"type": "string"
      "imageAlt": {
        "type": "string"
      "linkUrl": {
        "type": "string"

Rendered Showcase Box:

rendered showcase box

Data-source type is our way to specify underlying backend microservice. It contains: service URL in Service Discovery, input parameters, timeout and caching configuration. For example:

  "url": "service://opbox-content/teasers",
  "parameters": [
      "type": {
        "name": "INTEGER"
      "name": "id",
      "description": "article identifiers",
      "required": true
  "dataType": "allegro.article.teasers",
  "timeoutMillis": 1500,
  "allowCustomParameters": false,
  "ttlMillis": 60000

OpBox Web renderer

Web renderer is responsible for handling HTTP requests. From the Web renderer’s point of view, page rendering process can be decomposed into the following steps:

  • HTTP request for a given URL is received.
  • OpBox Core is asked for a page definition for a given URL.
  • OpBox Core sends a page definition which contains page matadata and the Boxes tree. Each Box is filled with data gathered by Core from backend microservices.
  • Web renderer traverses the Boxes tree and for each Box:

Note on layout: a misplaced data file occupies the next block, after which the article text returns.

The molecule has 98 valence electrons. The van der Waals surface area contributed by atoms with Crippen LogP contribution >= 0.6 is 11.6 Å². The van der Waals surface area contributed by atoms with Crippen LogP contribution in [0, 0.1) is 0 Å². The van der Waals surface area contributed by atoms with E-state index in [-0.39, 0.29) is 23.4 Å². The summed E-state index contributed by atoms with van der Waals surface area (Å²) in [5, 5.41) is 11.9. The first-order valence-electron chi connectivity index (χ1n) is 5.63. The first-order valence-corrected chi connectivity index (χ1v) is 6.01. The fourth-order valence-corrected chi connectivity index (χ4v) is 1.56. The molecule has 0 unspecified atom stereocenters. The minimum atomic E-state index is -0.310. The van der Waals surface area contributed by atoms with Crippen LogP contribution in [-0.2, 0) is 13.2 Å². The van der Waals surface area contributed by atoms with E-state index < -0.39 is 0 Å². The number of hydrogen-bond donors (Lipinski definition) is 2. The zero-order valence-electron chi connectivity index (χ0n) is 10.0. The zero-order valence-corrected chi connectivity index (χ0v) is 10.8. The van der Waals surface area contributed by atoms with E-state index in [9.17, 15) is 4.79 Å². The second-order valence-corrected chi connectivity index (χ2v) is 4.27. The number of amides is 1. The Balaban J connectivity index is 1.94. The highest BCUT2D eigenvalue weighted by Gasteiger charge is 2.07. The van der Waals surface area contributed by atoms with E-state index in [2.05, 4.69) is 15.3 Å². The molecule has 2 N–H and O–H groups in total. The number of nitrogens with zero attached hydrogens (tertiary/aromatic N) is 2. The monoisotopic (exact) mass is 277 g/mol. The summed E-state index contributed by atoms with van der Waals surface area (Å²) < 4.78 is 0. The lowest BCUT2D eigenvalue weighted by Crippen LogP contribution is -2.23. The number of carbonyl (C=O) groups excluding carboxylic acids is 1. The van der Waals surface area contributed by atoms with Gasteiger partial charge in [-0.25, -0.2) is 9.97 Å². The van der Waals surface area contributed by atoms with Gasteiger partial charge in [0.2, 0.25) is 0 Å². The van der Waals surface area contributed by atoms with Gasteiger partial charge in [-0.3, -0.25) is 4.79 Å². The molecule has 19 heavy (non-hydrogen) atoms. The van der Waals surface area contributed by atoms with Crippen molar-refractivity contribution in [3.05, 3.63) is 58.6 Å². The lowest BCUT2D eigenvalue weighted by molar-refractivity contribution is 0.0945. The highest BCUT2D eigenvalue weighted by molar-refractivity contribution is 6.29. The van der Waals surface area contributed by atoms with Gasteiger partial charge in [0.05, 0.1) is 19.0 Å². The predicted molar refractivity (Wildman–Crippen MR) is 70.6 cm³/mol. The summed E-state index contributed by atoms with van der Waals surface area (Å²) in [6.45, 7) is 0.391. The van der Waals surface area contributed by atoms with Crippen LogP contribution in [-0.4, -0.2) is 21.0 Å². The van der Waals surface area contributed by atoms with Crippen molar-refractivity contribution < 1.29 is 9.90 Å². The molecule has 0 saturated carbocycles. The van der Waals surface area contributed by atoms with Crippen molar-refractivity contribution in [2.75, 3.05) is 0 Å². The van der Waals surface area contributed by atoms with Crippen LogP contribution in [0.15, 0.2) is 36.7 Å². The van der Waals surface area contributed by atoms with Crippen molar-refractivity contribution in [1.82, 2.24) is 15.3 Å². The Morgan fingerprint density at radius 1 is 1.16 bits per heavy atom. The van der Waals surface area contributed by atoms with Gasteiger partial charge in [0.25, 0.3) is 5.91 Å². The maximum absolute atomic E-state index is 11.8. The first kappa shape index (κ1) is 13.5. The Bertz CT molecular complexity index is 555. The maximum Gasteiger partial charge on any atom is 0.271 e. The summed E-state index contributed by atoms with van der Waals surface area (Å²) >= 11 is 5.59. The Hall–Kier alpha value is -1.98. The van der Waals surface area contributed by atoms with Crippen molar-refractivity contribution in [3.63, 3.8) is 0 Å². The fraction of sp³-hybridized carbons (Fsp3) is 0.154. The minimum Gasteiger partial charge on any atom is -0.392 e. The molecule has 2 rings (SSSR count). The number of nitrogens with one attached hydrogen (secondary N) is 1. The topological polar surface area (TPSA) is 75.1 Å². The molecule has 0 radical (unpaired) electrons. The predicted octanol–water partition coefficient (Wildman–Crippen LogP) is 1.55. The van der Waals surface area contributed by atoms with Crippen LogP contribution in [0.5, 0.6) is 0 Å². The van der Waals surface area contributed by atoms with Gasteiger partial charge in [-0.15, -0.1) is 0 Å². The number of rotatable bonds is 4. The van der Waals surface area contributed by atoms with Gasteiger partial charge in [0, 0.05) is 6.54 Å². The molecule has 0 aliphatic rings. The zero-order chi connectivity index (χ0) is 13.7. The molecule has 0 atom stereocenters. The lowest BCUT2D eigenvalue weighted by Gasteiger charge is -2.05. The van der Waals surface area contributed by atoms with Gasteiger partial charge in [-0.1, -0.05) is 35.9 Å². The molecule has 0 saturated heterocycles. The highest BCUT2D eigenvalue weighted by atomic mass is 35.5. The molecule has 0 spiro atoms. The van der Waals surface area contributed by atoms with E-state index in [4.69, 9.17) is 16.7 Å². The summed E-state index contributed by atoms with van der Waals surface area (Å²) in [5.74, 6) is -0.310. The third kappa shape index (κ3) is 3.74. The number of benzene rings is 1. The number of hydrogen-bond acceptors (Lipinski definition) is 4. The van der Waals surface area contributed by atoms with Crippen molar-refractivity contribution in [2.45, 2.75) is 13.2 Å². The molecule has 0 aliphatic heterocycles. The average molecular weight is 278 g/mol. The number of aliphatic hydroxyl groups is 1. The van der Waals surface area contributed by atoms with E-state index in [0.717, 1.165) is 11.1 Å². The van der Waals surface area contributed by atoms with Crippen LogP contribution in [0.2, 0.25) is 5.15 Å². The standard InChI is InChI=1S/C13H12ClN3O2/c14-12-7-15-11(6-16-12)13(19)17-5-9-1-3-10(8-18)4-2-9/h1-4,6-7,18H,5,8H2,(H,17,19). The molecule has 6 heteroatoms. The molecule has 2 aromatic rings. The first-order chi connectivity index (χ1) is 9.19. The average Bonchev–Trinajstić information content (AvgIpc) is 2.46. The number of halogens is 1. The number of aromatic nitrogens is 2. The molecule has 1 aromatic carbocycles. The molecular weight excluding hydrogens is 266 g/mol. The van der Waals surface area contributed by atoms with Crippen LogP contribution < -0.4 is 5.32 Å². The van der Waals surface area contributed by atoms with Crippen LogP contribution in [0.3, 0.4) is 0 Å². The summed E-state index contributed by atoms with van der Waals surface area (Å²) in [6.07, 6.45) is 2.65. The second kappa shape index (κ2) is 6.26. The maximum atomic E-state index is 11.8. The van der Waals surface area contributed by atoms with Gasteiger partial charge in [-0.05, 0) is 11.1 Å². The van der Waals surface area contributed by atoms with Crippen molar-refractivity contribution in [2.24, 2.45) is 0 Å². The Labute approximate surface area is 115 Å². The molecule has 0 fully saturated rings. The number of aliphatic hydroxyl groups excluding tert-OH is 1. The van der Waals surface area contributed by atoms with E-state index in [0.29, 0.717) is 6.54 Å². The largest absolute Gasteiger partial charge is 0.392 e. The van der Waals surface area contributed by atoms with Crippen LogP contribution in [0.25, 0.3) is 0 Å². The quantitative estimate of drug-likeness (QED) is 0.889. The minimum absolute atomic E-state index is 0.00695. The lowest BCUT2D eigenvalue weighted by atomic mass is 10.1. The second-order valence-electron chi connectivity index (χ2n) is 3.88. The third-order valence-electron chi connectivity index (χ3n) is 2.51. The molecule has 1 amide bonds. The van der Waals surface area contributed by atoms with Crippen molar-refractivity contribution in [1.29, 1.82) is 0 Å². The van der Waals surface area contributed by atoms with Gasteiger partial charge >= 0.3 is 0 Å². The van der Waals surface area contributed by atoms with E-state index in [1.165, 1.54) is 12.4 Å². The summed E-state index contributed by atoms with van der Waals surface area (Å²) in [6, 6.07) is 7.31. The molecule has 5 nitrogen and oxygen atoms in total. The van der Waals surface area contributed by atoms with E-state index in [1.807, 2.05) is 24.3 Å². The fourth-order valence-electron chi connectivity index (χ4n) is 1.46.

• Proper component implementation is found in our internal repository (matched by the Box type name).
    • Component’s render() function is called with box parameters passed as an argument.
    • render() result is appended to the HTTP response.

We’ve implemented Web renderer in ES6 on NodeJS platform. Components are implemented as NPM packages and they are published to our internal Artifactory.

OpBox Mobile renderer library

One of our requirements was support for mobile platforms. We’ve created an Android library for rendering pages in the same way as Web renderer does but using native mobile code. When OpBox editor creates a web page he doesn’t have to care about its mobile version. His page should be available both on website and on mobile app.

This way mobile developers can improve user experience using the same component definitions. By the way — now we can update our pages in your phone instantly ;) (without deploying the new version of the mobile app)

OpBox Mobile Adapter

We wanted to treat all rendering channels equally so we’re providing one REST API for retrieving page definitions from Core. We’ve created an adapter which transforms the Core API to the mobile friendly version. Its main responsibilities are: converting JSON to more concise form, filtering out any mobile-irrelevant data, adding deep linking feature and filtering all boxes that are not supported on mobile app.

OpBox Admin

Simultaneously, we are developing an Admin application for page editors.

It’s a stateless GUI built on top of the Core REST API. In OpBox Admin our editors create and maintain pages and they manage page routing and publication criteria.

We’ve implemented OpBox Admin using ES6, NodeJS and React.

Here you can see the sample screen of our Admin GUI: opbox admin

Final thoughts

Currently some of our marketing campaigns are published with OpBox. The solution has been battle-tested and we are planning to migrate more Allegro pages into OpBox components. We hope to share our OpBox project with the open source community in near future.